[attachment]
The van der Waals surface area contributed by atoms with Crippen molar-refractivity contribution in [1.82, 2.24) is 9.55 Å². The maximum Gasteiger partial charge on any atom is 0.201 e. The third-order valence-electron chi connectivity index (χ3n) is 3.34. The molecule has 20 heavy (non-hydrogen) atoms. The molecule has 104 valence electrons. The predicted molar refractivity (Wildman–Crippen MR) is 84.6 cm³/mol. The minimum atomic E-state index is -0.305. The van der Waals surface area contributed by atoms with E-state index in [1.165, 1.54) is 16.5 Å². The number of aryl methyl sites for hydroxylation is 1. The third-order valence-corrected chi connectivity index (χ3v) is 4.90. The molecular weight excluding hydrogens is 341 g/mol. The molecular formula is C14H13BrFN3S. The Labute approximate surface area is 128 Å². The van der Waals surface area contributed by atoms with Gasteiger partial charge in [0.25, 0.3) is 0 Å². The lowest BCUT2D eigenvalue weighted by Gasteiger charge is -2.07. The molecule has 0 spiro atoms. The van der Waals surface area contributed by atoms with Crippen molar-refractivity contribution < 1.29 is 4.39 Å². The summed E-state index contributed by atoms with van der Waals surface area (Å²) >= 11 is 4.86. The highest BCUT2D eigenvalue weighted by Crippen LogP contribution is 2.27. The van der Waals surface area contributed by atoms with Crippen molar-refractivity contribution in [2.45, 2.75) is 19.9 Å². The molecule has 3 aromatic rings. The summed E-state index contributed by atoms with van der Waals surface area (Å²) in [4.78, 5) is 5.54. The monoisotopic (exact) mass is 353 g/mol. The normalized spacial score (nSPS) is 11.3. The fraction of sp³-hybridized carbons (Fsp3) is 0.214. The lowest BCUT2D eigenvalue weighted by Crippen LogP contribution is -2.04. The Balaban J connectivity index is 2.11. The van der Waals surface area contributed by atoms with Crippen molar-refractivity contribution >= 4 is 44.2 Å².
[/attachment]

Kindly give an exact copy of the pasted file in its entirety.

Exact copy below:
The van der Waals surface area contributed by atoms with Crippen molar-refractivity contribution in [1.82, 2.24) is 9.55 Å². The maximum Gasteiger partial charge on any atom is 0.201 e. The third-order valence-electron chi connectivity index (χ3n) is 3.34. The molecule has 20 heavy (non-hydrogen) atoms. The molecule has 104 valence electrons. The predicted molar refractivity (Wildman–Crippen MR) is 84.6 cm³/mol. The minimum atomic E-state index is -0.305. The van der Waals surface area contributed by atoms with E-state index in [1.165, 1.54) is 16.5 Å². The number of aryl methyl sites for hydroxylation is 1. The third-order valence-corrected chi connectivity index (χ3v) is 4.90. The molecular weight excluding hydrogens is 341 g/mol. The molecular formula is C14H13BrFN3S. The Labute approximate surface area is 128 Å². The van der Waals surface area contributed by atoms with Gasteiger partial charge in [0.25, 0.3) is 0 Å². The lowest BCUT2D eigenvalue weighted by Gasteiger charge is -2.07. The molecule has 0 spiro atoms. The van der Waals surface area contributed by atoms with Crippen molar-refractivity contribution < 1.29 is 4.39 Å². The summed E-state index contributed by atoms with van der Waals surface area (Å²) >= 11 is 4.86. The highest BCUT2D eigenvalue weighted by Crippen LogP contribution is 2.27. The van der Waals surface area contributed by atoms with Crippen molar-refractivity contribution in [2.45, 2.75) is 19.9 Å². The molecule has 3 aromatic rings. The summed E-state index contributed by atoms with van der Waals surface area (Å²) in [4.78, 5) is 5.54. The monoisotopic (exact) mass is 353 g/mol. The normalized spacial score (nSPS) is 11.3. The fraction of sp³-hybridized carbons (Fsp3) is 0.214. The lowest BCUT2D eigenvalue weighted by Crippen LogP contribution is -2.04. The Balaban J connectivity index is 2.11. The van der Waals surface area contributed by atoms with Crippen molar-refractivity contribution >= 4 is 44.2 Å².